Whenever there's a tragedy somewhere else, you can count on it that people will react locally - no matter how far away that might be.
Estherville Lincoln Central superintendent Tara Paul told Estherville Rotarians Thursday how the district has a plan should a similar crisis occur here.
While it wouldn't be appropriate to disclose the exact procedures, Paul said a board policy gives authority to set up a crisis team.
In addition, Paul said after Christmas break school staff will do a walk-through of district buildings.
"We think our buildings are safe. So does our fire marshal," Paul said. One procedure adding greatly to security is that after the morning bell rings visitors have to come through the front door of school buildings.
Addressing a number of Rotarians' questions, Paul noted cameras were in place in hallways in the middle school and high school. And as ELC High School principal Frank Christenson noted, the middle school is designed so visitors have to walk through a vestibule by the office.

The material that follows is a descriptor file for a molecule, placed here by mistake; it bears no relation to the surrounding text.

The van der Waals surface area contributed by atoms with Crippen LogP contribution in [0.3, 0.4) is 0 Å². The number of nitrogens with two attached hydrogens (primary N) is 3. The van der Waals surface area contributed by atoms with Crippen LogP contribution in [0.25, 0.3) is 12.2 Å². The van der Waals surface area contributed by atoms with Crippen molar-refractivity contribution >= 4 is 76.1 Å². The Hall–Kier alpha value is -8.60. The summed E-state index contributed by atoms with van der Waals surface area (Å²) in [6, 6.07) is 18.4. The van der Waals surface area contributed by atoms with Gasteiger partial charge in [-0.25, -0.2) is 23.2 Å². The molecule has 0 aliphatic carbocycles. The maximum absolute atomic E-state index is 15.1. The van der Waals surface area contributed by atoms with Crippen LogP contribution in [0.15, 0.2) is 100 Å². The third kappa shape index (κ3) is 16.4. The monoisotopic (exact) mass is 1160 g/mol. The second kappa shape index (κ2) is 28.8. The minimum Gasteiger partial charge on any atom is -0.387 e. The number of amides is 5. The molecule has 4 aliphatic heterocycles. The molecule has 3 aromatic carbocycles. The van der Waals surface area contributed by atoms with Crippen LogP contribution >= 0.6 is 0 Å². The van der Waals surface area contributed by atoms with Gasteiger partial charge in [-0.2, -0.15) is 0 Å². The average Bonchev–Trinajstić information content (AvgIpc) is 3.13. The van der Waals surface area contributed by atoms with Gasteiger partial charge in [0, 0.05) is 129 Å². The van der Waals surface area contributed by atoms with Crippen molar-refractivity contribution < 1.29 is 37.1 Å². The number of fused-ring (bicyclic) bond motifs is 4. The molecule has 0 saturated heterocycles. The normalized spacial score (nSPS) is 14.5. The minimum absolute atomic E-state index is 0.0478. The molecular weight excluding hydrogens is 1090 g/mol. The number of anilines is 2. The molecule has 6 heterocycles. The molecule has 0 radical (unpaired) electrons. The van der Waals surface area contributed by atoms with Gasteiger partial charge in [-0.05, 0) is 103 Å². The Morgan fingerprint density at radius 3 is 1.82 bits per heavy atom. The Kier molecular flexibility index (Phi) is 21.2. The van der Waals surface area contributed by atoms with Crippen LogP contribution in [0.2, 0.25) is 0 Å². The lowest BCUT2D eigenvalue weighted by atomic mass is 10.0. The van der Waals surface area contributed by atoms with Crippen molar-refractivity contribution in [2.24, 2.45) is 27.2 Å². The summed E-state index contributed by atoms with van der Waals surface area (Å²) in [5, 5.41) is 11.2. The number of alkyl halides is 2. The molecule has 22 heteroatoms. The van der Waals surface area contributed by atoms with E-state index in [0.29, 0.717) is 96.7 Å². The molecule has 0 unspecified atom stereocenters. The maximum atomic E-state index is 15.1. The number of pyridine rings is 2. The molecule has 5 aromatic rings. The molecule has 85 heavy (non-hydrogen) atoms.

Paul also agreed that arming teachers wasn't a good idea.
"I don't know that that is going to prevent anything," Paul said.
Christenson said schools are required by law to have two fire drills and two tornado drills each semester. He said though the problem with a lockdown is that every situation is different. "It's never going to be the same situation," Christenson said. "You're never going to be able to predict what they're going to do."
As for any policy for notifying parents, Paul said the district is changing its parental notification system. If a lockdown should happen, she said kids will be kept where they are so law enforcement can do its job. That means parents wouldn't be allowed into the building is secure.
John Wittneben, just concluding his term as state representative, said whenever a crisis happens the first reaction is for gun control.
"To me that's a waste of time," said Wittneben. "It's mental health" that's the problem, he said.